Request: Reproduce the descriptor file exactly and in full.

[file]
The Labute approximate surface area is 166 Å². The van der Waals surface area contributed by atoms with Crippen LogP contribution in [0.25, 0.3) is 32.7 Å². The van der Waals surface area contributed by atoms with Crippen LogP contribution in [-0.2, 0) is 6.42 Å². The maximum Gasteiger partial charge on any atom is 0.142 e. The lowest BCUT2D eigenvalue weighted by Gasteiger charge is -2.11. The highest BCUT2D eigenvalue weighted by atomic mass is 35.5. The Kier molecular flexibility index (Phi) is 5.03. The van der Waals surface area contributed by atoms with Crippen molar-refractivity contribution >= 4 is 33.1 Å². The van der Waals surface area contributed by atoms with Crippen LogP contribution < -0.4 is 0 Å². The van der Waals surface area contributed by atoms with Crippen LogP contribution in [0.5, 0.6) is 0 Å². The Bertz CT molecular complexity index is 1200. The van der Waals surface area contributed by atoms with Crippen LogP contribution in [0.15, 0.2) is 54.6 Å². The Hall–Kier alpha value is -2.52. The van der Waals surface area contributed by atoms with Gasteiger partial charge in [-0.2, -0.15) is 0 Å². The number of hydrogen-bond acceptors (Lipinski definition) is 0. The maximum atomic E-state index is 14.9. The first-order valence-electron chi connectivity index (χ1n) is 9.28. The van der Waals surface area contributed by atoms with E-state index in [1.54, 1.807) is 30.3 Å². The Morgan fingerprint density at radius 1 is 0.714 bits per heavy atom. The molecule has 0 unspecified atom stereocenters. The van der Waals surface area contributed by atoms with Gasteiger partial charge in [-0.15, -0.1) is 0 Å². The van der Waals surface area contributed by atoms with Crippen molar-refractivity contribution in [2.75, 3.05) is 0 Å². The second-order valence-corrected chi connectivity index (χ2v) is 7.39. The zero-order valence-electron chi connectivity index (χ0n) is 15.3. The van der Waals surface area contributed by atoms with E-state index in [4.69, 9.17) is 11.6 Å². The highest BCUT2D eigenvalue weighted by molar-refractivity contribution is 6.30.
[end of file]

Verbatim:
The Labute approximate surface area is 166 Å². The van der Waals surface area contributed by atoms with Crippen LogP contribution in [0.25, 0.3) is 32.7 Å². The van der Waals surface area contributed by atoms with Crippen LogP contribution in [-0.2, 0) is 6.42 Å². The maximum Gasteiger partial charge on any atom is 0.142 e. The lowest BCUT2D eigenvalue weighted by Gasteiger charge is -2.11. The highest BCUT2D eigenvalue weighted by atomic mass is 35.5. The Kier molecular flexibility index (Phi) is 5.03. The van der Waals surface area contributed by atoms with Crippen molar-refractivity contribution >= 4 is 33.1 Å². The van der Waals surface area contributed by atoms with Crippen LogP contribution < -0.4 is 0 Å². The van der Waals surface area contributed by atoms with Crippen LogP contribution in [0.5, 0.6) is 0 Å². The Bertz CT molecular complexity index is 1200. The van der Waals surface area contributed by atoms with Crippen LogP contribution in [0.15, 0.2) is 54.6 Å². The Hall–Kier alpha value is -2.52. The van der Waals surface area contributed by atoms with Gasteiger partial charge in [-0.2, -0.15) is 0 Å². The number of hydrogen-bond acceptors (Lipinski definition) is 0. The maximum atomic E-state index is 14.9. The first-order valence-electron chi connectivity index (χ1n) is 9.28. The van der Waals surface area contributed by atoms with E-state index in [1.54, 1.807) is 30.3 Å². The Morgan fingerprint density at radius 1 is 0.714 bits per heavy atom. The molecule has 0 unspecified atom stereocenters. The van der Waals surface area contributed by atoms with Gasteiger partial charge in [-0.15, -0.1) is 0 Å². The van der Waals surface area contributed by atoms with Crippen molar-refractivity contribution in [2.75, 3.05) is 0 Å². The second-order valence-corrected chi connectivity index (χ2v) is 7.39. The zero-order valence-electron chi connectivity index (χ0n) is 15.3. The van der Waals surface area contributed by atoms with E-state index in [4.69, 9.17) is 11.6 Å². The highest BCUT2D eigenvalue weighted by molar-refractivity contribution is 6.30.